The Vast Extent : On seeing and not seeing further. / Greenlaw, Lavinia.

London : Faber, 2021. 190 p.

Research output: Book/ReportBook

In preparation

Abstract

Essays drawing on poetry, visual arts, science and technology.

My central concerns are questions of vision, problems of description, and the relationship between technology, image-making and perceptual experience. We take the familiar to meet the unknown and largely make sense of what we see out out of what we already know. We create an image of something and experience it more vividly than when looking directly at it. There are things that help us see more clearly or convince us to see what’s not there. There are times when we want to see more or need to see less, or when we can only see what we expect to.

This preoccupation underlies everything I write about: early photography, myopia, getting lost, navigating empty space, microscopes, caves, weathervanes and luminous clocks. It informs my investigations of the shared imperatives of art and science. I was the Science Museum’s first artist in residence in 1995 and was awarded a three-year NESTA fellowship. My immersive sound-work, Audio Obscura, commissioned by Artangel, was an investigation of unsettled perception which won the Ted Hughes Award. I was one of the first artists to be awarded a Wellcome Engagement Fellowship which part-funded my short film, The Sea is an Edge and an Ending, a study of the impact of dementia on our sense of time and place. My commissions have included radio programmes about the Arctic midsummer and midwinter, reporting on a total solar eclipse in the Faroe Islands for The New Yorker, and a poem to mark the centenary of the Theory of Relativity for the Science Museum.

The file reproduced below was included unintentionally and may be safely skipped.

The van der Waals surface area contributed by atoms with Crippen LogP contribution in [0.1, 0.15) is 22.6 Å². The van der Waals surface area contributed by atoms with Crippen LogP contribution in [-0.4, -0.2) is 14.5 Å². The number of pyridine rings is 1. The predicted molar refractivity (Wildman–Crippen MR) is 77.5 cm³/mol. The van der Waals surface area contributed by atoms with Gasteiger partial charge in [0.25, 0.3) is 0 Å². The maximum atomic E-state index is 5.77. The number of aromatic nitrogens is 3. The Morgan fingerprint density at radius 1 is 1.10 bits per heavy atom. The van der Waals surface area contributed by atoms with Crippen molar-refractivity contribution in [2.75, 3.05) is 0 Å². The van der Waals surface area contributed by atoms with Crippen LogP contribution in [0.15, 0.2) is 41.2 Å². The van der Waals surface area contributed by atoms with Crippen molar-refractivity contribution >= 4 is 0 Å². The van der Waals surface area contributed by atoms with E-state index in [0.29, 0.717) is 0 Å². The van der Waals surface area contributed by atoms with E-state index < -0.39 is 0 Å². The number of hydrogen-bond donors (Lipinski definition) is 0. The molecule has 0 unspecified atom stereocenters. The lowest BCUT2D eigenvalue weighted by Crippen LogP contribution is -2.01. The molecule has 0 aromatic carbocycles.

I want to keep alive the nature of my practice, which is to travel the question rather than try to answer it. Drawing on what I learnt from writing The Importance of Music to Girls and Questions of Travel: William Morris in Iceland, and creating Audio Obscura, I let the work take its own shape.

I have come to think of this as the exploded essay and a record of how thought builds and ideas emerge. Each is a series of short texts that cast light on one another, rather like the components of a poem. They align artworks, myth, strange voyages, scientific scrutiny, reminiscence and an artist’s response. They also feature those who have had most bearing on my thinking: John Locke, Virginia Woolf, William Morris, Henry Fox Talbot, Eva Hesse, Wallace Stevens, Emily Dickinson and Francis Bacon. I’ve followed all this back through my notebooks and found the moments when something they observed or made shaped me.

I’m also undertaking a series of conversations with scientists and artists, which will be embedded here as moments of live exchange. I’ve focused on what they reveal while talking about their work of how they think and observe.
Original languageEnglish
Place of PublicationLondon
PublisherFaber
Number of pages190
StateIn preparation - 1 May 2021

Activities

Research outputs

ID: 33129961